Ever since the very first night in Lima, I felt like I could breath again. A weight had been lifted that I didn't even know was on me. It was in Iquitos that life really fully came back to me. Iquitos was hot and humid. Everyone rode on motorcycles because the city is only assessable by air and water. Things were slower. Dinner didn't start until 8 pm. Tarp covered restaurants were crowded near the markets with outdoor cooking stands. The markets were busy and hot with flies dancing around. The water was brown. The sun beamed down and I loved it all! It was the most like the life I used to live. I got it. I understood it. I felt comfortable there.
We went down to the docks where there were no docks only cargo boats sitting on the sand being filled with goods. The first boat we went on was hot and dirty. The captain was indifferent to us. The second boat we checked out was clean and less hot. Again the man we talked to was indifferent to our wanting passage. The selling point for us was the butch woman we saw in the kitchen. We figured this Amazonian woman would be our ally if it turned out to be a boat of all men.
We booked three hammock spaces and 1 cabin (really just a closet with narrow bunk beds). I knew I wouldn't sleep well in a hammock and we needed a place to lock up our luggage so this situation seemed like a good idea. The boat was scheduled to leave the next evening at 5 pm. We were there at 2:30 to secure good hammock spaces. The boat was a live with a million and four activities with men loading the boat with cargo and passengers setting up their hammocks. Cargo was everything from Fanta to cows to motorcycles. Probably some drugs too but they were not visible.
It was incredibly hot on the boat while we waited for it to finish loading. I finally got off and sat on the banks in some shade and watched the loading process. At 5 pm they were still loading. At 6 pm they were still loading. At 7 pm they were still loading. At 8 pm they had finished loading and all passengers were supposed to be on the boat but they were still negotiating business with the so called authorities. At this point, we are convinced we are going to die on this boat from overheating. I went down to the open cargo area where the mothers with babies all stood flapping banana leaves or clothes trying to create a breeze to cool down their babies. I eyed the situation and slide up close to one mother hoping to benefit from her waving. With sympathetic looks I made friends with these women and offered to hold one of the babies. This was a selfish act. While I held the baby the mother waved her make-shift fan and I received direct fanning. While I did enjoy the slight breeze my torso soon became drenched in sweet from holding a hot little body and my arms became tired from the weight. But these were precious moments too. There is nothing like a little body resting in your arms. And there is nothing like a gathering of women suffering through a piece of life together in commonality.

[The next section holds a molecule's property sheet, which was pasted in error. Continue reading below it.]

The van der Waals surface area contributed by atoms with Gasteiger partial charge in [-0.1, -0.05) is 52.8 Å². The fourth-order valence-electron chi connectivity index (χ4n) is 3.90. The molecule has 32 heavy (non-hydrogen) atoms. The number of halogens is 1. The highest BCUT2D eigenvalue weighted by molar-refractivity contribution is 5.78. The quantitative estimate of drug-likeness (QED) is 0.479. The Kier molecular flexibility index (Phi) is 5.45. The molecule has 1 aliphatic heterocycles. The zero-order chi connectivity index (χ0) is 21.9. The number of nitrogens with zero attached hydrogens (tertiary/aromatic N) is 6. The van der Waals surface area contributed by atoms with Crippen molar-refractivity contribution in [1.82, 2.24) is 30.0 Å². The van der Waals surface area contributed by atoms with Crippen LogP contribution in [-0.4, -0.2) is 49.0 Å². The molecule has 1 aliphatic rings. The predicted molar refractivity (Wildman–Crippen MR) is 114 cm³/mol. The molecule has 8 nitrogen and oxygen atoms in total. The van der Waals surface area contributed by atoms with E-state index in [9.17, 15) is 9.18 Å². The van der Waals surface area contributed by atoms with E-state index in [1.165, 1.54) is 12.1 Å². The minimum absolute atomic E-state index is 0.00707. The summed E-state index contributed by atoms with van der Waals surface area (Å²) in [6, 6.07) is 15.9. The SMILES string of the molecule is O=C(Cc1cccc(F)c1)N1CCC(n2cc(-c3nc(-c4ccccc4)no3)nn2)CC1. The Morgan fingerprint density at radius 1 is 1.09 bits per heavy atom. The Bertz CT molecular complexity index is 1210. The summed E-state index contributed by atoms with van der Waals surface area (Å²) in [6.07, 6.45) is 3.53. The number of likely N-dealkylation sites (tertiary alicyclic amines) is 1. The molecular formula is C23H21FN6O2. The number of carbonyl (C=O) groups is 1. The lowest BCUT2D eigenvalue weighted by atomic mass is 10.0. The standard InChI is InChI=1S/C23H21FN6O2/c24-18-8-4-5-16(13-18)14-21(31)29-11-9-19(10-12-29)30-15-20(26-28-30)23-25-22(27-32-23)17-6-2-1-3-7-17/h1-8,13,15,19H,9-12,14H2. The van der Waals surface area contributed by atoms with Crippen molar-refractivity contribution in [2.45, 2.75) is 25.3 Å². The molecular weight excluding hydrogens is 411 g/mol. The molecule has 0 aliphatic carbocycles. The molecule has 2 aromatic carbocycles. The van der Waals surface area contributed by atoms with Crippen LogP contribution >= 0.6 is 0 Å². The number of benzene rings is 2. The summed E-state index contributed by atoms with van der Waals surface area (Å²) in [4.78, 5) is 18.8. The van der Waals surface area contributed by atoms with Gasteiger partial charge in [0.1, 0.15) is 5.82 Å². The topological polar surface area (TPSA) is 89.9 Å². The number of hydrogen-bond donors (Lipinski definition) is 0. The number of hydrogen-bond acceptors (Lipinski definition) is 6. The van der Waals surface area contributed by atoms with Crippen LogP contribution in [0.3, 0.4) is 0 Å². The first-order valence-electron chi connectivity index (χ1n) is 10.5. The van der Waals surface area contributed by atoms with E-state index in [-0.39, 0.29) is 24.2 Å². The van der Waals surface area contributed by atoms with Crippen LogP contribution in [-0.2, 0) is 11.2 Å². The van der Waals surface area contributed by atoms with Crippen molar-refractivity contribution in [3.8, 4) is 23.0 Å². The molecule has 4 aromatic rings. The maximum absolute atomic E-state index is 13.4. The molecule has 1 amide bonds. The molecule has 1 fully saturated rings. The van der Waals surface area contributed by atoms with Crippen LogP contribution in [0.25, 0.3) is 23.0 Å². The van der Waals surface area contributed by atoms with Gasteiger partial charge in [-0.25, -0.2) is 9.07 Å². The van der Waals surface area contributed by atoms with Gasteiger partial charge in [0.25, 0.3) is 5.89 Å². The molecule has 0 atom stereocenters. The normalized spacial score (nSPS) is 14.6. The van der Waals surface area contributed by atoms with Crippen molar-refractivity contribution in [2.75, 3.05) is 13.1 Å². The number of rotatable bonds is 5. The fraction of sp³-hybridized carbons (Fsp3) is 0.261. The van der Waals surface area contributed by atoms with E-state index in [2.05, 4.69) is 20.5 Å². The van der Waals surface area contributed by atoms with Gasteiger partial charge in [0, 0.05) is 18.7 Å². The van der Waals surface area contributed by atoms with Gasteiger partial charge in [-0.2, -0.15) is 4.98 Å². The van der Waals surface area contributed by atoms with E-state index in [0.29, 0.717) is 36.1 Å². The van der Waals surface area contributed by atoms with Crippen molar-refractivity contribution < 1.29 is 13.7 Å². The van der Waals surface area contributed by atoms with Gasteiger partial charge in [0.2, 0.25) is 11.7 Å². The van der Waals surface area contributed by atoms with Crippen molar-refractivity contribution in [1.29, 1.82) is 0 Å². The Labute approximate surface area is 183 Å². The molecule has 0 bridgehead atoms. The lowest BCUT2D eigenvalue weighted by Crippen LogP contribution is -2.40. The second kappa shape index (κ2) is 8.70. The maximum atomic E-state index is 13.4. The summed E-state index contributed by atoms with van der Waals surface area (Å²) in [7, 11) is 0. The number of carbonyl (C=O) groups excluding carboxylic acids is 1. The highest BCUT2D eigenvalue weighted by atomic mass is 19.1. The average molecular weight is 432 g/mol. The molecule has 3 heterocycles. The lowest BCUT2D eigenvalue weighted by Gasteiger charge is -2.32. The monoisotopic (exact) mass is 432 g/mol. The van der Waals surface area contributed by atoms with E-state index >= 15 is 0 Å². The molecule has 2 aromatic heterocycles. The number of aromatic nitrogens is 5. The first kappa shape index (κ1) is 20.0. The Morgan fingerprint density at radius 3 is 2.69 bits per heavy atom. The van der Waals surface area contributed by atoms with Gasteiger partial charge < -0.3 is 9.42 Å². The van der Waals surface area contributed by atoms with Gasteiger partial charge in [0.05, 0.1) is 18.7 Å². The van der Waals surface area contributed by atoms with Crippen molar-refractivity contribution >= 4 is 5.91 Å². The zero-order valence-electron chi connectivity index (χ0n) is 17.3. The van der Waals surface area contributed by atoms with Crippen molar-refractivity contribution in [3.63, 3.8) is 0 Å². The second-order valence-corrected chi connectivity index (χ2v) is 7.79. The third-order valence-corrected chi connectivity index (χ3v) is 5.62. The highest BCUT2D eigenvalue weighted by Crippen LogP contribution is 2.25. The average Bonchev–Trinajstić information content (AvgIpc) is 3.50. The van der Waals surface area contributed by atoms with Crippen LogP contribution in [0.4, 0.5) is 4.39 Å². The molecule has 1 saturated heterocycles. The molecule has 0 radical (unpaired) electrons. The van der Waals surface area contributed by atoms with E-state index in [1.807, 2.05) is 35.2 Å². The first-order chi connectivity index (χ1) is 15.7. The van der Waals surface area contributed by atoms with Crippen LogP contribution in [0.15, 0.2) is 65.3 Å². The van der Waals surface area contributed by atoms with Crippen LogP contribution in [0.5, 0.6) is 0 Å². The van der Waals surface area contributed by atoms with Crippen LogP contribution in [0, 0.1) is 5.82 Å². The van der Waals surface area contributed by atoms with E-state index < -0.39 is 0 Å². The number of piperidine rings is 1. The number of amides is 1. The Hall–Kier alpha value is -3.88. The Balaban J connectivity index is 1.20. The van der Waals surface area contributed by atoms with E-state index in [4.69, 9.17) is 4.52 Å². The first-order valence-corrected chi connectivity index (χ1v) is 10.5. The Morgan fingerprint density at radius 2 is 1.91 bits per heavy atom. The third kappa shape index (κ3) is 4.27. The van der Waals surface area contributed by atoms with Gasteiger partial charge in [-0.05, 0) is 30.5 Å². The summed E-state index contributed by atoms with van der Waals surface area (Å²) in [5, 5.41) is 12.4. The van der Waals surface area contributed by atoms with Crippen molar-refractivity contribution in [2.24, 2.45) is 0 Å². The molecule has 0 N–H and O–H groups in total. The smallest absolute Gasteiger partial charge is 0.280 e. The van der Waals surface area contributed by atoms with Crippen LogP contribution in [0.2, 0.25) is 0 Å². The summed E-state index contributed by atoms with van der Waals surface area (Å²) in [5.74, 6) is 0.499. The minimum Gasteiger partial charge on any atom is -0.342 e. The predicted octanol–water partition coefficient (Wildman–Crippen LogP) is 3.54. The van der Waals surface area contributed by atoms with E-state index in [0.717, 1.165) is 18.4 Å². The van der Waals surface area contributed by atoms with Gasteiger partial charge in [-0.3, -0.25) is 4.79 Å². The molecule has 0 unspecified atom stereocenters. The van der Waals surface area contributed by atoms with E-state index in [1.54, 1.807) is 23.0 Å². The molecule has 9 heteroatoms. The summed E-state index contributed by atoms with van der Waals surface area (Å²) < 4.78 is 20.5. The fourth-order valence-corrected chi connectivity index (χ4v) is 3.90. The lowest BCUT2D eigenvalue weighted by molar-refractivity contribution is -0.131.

The boat finally pushed off at 10 pm. The girls went to sleep upstairs in the hammocks and I opened my cabin door trying to get the finally moving air in. Within the first hour we had hit 2 sandbars. By the second hour we ran straight into an island. It was a pretty big hit and caused the boat to teeter. I stepped out of my cabin to survey our status and found all the men passenger pulling on as many life jackets as they could get their hands on. Some were wearing 3! Not one woman or child had a life jacket. There are some things that really make my blood boil and selfish men who care nothing for the safety and protection of women and children really gets it moving. Seeing we were stuck and the crew was out digging in the dirt trying to dislodge us from the island, I went back to sleep.
Storms can come up quickly and Santa Ana tropical storm hit with a force as we were still stuck on the island. The rain pounded in from all direction. I felt a slight mist from my bunk but found it refreshing. As I was about to drift off again I hear, "Amanda? We're coming in." And the three girls entered. We rearranged luggage and cuddled two to a bunk. The rain was raining in on the top deck and everyone had moved their hammocks and huddled in the middle trying to protect their belongings and stay as dry as possible. JaNahn said, "We're such Americans. We pick an adventure and as soon as it gets to be too much we go to safety."
Eventually we got off the island and continued making our way down the Amazon River. The rest of our trip was smooth sailing and pretty relaxing. It was very slow since we stopped at every village along the river to deliver supplies and pick up other goods to be traded or sold further down river. I enjoyed just sitting on a bench with other Peruvian passengers as we watched the efficiency and order of taking on and off of passengers, the loading and unloading of cargo and the boat's orders of operation. The kitchen staff brought us meals three times a day. We had porridge every morning with bread. Lunch was rice and beans, vegetables and sometimes meat. Dinner was soup. There was nothing touristy about it. It was a functional boat doing its job on the Amazon River. I loved it!
This stretch of the Amazon is the only place in the world you can see pink dolphins. We saw them! They were beautiful in their own way. Very interesting.
The Amazon River and jungle is an incredible place. I am very happy we spent some down-time here.
Passengers passing time looking out as we floated along